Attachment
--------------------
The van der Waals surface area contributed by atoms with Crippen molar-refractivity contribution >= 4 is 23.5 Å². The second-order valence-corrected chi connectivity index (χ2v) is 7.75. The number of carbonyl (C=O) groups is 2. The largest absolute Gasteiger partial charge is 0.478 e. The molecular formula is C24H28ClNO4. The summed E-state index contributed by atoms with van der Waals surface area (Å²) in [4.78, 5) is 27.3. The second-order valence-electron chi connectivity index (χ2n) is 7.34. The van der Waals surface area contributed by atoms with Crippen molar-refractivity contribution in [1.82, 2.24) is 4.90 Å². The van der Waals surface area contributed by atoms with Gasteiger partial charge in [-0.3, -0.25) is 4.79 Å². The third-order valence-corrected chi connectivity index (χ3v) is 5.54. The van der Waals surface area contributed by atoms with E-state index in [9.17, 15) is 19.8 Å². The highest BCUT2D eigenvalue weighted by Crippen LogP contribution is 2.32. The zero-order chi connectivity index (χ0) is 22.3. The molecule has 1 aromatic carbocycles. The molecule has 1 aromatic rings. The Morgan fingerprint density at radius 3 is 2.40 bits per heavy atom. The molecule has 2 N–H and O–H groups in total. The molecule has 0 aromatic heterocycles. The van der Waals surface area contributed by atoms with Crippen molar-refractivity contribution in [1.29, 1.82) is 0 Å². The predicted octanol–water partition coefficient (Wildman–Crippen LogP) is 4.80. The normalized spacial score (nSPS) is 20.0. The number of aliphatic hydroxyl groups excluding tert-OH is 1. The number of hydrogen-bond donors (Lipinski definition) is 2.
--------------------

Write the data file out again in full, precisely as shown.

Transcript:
The van der Waals surface area contributed by atoms with Crippen molar-refractivity contribution >= 4 is 23.5 Å². The second-order valence-corrected chi connectivity index (χ2v) is 7.75. The number of carbonyl (C=O) groups is 2. The largest absolute Gasteiger partial charge is 0.478 e. The molecular formula is C24H28ClNO4. The summed E-state index contributed by atoms with van der Waals surface area (Å²) in [4.78, 5) is 27.3. The second-order valence-electron chi connectivity index (χ2n) is 7.34. The van der Waals surface area contributed by atoms with Crippen molar-refractivity contribution in [1.82, 2.24) is 4.90 Å². The van der Waals surface area contributed by atoms with Gasteiger partial charge in [-0.3, -0.25) is 4.79 Å². The third-order valence-corrected chi connectivity index (χ3v) is 5.54. The van der Waals surface area contributed by atoms with E-state index in [9.17, 15) is 19.8 Å². The highest BCUT2D eigenvalue weighted by Crippen LogP contribution is 2.32. The zero-order chi connectivity index (χ0) is 22.3. The molecule has 1 aromatic carbocycles. The molecule has 1 aromatic rings. The Morgan fingerprint density at radius 3 is 2.40 bits per heavy atom. The molecule has 2 N–H and O–H groups in total. The molecule has 0 aromatic heterocycles. The van der Waals surface area contributed by atoms with Crippen molar-refractivity contribution in [1.29, 1.82) is 0 Å². The predicted octanol–water partition coefficient (Wildman–Crippen LogP) is 4.80. The normalized spacial score (nSPS) is 20.0. The number of aliphatic hydroxyl groups excluding tert-OH is 1. The number of hydrogen-bond donors (Lipinski definition) is 2.